Letters of Gediminas, the first communication campaign of Lithuania, turn 696
In 1323 the Grand Duke of Lithuania Gediminas wrote a letter inviting craftsmen, merchants, knights and farmers from the Western countries to come to Lithuania. The name of Vilnius was mentioned for the first time ever, and therefore the date of this letter is considered to be the birthday of Vilnius. Nevertheless, introduction of Vilnius was not the main aim of Gediminas’s letter. What did the ruler of Lithuania actually want to achieve? Could we call these letters the first international communication campaign of Lithuania and if so, was it successful?
“Duke Gediminas sent letters to three addressees namely, the Pope of Rome, cities under the Hanseatic League and the monks of the Dominican order and the Franciscan order.
In his letters, the Duke described the conflict with the Teutonic Order from his point of view and also did what was quite popular in Europe at that time namely, invited merchants, craftsmen and representatives of almost all social groups to come to live in Lithuania” tells Mr Rimvydas Petrauskas, historian and professor at History Faculty of Vilnius University, one of the most known experts of Medievalism in the country.
He states that writing letters was a momentous decision made by the Duke, because nothing similar has happened in Lithuania before and long after. Also, considering that writing was just emerging in Lithuania at that time, the form of a letter was an innovative way of communication.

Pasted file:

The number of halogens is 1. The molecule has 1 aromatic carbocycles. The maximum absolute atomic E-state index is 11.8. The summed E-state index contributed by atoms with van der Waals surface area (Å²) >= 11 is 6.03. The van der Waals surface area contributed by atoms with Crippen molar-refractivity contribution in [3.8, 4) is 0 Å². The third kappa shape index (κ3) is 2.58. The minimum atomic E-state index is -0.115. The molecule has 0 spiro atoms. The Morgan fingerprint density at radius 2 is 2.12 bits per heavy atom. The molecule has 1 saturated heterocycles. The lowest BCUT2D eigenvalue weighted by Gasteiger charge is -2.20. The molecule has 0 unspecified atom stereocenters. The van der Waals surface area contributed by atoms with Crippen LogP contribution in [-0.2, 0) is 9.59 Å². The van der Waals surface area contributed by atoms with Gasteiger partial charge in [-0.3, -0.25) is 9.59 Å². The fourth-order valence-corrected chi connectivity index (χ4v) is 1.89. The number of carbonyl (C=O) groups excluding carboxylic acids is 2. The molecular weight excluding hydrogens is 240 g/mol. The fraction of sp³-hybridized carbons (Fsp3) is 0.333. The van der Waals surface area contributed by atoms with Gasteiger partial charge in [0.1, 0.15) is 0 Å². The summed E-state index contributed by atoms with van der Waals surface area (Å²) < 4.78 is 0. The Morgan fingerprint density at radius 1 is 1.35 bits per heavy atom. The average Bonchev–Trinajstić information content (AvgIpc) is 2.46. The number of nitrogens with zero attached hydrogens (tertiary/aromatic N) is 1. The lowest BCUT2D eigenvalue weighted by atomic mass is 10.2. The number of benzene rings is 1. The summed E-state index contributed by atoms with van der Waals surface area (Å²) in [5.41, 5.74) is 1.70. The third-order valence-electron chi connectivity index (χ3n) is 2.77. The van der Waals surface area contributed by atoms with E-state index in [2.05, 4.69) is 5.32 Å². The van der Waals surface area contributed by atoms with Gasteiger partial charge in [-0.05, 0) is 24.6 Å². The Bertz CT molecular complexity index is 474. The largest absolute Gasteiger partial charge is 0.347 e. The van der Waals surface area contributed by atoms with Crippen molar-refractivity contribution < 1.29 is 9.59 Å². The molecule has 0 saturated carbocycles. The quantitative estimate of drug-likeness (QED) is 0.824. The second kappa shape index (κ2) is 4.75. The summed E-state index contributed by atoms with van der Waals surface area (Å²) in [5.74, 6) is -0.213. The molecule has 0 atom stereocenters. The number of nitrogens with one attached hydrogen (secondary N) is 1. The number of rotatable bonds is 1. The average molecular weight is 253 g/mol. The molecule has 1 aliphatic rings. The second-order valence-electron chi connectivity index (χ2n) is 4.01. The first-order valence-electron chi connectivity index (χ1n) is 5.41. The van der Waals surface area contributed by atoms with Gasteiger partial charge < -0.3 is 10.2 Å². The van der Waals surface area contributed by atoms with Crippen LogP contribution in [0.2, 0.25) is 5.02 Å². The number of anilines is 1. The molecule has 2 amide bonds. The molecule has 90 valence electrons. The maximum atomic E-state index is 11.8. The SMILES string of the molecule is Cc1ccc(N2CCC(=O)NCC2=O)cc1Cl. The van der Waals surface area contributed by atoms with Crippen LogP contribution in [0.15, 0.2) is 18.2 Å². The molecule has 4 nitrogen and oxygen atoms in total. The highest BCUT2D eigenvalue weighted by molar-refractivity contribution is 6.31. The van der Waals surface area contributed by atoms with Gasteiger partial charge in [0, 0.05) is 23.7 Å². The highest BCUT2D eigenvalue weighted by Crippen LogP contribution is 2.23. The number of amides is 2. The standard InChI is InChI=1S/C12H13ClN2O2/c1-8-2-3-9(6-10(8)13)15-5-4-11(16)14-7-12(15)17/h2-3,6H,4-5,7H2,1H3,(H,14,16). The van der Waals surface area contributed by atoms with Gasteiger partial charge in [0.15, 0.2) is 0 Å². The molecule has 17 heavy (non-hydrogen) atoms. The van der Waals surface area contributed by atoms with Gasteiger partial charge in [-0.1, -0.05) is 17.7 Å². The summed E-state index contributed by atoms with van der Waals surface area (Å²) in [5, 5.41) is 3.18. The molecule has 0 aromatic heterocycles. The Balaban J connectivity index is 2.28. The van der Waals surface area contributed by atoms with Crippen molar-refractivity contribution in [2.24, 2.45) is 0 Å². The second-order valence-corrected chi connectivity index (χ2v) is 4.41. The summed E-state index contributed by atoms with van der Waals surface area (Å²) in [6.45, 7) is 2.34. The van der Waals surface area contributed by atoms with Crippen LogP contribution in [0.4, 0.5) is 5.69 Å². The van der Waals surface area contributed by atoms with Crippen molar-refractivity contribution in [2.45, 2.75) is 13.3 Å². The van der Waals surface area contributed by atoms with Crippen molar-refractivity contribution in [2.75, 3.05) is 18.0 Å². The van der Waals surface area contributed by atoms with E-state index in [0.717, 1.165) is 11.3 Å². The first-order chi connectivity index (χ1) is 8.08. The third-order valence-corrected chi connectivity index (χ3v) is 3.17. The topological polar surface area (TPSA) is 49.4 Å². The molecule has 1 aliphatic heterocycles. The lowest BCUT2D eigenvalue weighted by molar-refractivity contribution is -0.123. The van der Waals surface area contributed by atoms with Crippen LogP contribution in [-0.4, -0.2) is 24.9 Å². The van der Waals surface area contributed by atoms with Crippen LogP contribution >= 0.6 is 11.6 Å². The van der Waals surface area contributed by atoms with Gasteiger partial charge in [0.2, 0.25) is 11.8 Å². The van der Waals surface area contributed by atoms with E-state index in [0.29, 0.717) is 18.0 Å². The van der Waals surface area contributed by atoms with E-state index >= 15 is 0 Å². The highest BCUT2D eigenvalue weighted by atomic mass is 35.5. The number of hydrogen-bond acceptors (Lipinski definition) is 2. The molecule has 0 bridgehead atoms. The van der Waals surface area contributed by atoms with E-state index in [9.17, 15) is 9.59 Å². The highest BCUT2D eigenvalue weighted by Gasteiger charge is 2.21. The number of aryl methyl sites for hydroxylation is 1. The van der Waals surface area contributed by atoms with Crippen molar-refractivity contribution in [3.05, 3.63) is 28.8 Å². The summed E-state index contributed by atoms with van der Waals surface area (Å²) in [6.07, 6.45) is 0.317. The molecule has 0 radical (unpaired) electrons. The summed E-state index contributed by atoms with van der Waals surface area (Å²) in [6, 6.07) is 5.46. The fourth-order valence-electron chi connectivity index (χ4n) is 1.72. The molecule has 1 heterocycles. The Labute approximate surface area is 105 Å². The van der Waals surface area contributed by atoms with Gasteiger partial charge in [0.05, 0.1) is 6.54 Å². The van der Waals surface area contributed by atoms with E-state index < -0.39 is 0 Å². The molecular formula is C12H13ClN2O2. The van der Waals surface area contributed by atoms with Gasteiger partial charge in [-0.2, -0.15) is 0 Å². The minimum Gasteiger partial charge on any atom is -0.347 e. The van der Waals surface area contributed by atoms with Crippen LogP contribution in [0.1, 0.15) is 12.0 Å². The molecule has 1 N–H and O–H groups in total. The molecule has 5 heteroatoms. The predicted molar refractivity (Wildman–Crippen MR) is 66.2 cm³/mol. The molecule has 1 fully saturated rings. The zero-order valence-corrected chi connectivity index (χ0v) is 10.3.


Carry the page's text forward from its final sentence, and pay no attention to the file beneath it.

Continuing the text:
Rewritten and circulated
In Middle Ages, Lithuania was a heathen country and though being recently united and becoming stronger, it was isolated politically. Thus, Gediminas wanted to find a peaceful way to communicate with the Christian West Europe. It was the first diplomatic attempt to establish Lithuania’s position in Europe, stop attacks by the Teutonic Order and stimulate economic growth in Lithuania.
“Gediminas did not have many choices at that time; there were no yet newspapers to disseminate the news and information, thus letters were forwarded by messengers.
In one of his letters, the Duke asked to rewrite the letter ant attach its copy to the church door whereas the original version should be sent further. It is a kind of viral campaign of that time, when letters and transcripts thereof were going from hand to hand, and the church door served as the Facebook wall nowadays” says Mrs Rita Saunorytė Norutienė, Managing Partner of Agency 1323.
“At that time in Europe people did not read privately, and a piece of information published in a public place such as the door of a church was one of the most effective ways of publicity. Gediminas also sent letters to the monks of the Dominican order and the Franciscan order. Probably it was presumed that letters would be rewritten in the monasteries and announced to the public as well as forwarded elsewhere, in this way reaching as much audience as it was possible under conditions existing at that time” tells R. Petrauskas.
Attempt to downplay the importance of the letters
Letters of Gediminas encountered some difficulties on their way to the addressees: it is known that members of the Teutonic Order seized one letter and broke the seal of the Duke, thus trying to diminish reliability of the letter.
“A seal of a country ruler was used to confirm the authenticity and validity of a document. In his subsequent letters Gediminas resented such conduct of the Teutonic Order, because it interrupted his communication channel” explains the historian.
“If to compare with the present time, the breach of the seal would be the same as if hackers broke down a website or seized an email and attempted to falsify the announced information or published fake news” adds communication specialist.
According to R. Petrauskas, it was a form of information war in the Middle Ages, and that war is characteristic to every epoch, differing only in the methods and technologies used.
Attractive offer formulated